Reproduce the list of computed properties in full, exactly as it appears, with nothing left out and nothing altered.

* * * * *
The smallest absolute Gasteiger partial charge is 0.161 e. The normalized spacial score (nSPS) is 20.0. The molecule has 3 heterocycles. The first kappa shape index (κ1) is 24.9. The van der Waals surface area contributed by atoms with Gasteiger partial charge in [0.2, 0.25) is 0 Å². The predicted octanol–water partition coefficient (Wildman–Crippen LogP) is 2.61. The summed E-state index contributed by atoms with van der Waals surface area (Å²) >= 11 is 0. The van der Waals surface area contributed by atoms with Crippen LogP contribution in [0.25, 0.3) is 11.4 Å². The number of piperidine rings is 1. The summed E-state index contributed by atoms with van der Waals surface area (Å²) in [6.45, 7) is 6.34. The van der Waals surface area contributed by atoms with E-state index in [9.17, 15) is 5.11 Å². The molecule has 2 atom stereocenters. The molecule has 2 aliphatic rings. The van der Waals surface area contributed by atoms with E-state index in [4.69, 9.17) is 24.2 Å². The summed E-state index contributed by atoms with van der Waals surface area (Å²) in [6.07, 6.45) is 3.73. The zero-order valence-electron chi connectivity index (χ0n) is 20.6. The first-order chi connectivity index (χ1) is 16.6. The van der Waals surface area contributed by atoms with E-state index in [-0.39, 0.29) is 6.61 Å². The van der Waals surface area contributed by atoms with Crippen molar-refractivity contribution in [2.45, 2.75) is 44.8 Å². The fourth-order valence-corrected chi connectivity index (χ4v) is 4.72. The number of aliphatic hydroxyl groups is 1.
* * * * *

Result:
The smallest absolute Gasteiger partial charge is 0.161 e. The normalized spacial score (nSPS) is 20.0. The molecule has 3 heterocycles. The first kappa shape index (κ1) is 24.9. The van der Waals surface area contributed by atoms with Gasteiger partial charge in [0.2, 0.25) is 0 Å². The predicted octanol–water partition coefficient (Wildman–Crippen LogP) is 2.61. The summed E-state index contributed by atoms with van der Waals surface area (Å²) >= 11 is 0. The van der Waals surface area contributed by atoms with Crippen LogP contribution in [0.25, 0.3) is 11.4 Å². The number of piperidine rings is 1. The summed E-state index contributed by atoms with van der Waals surface area (Å²) in [6.45, 7) is 6.34. The van der Waals surface area contributed by atoms with E-state index in [9.17, 15) is 5.11 Å². The molecule has 2 atom stereocenters. The molecule has 2 aliphatic rings. The van der Waals surface area contributed by atoms with E-state index in [4.69, 9.17) is 24.2 Å². The summed E-state index contributed by atoms with van der Waals surface area (Å²) in [6.07, 6.45) is 3.73. The zero-order valence-electron chi connectivity index (χ0n) is 20.6. The first-order chi connectivity index (χ1) is 16.6. The van der Waals surface area contributed by atoms with E-state index in [-0.39, 0.29) is 6.61 Å². The van der Waals surface area contributed by atoms with Crippen molar-refractivity contribution in [2.45, 2.75) is 44.8 Å². The fourth-order valence-corrected chi connectivity index (χ4v) is 4.72. The number of aliphatic hydroxyl groups is 1.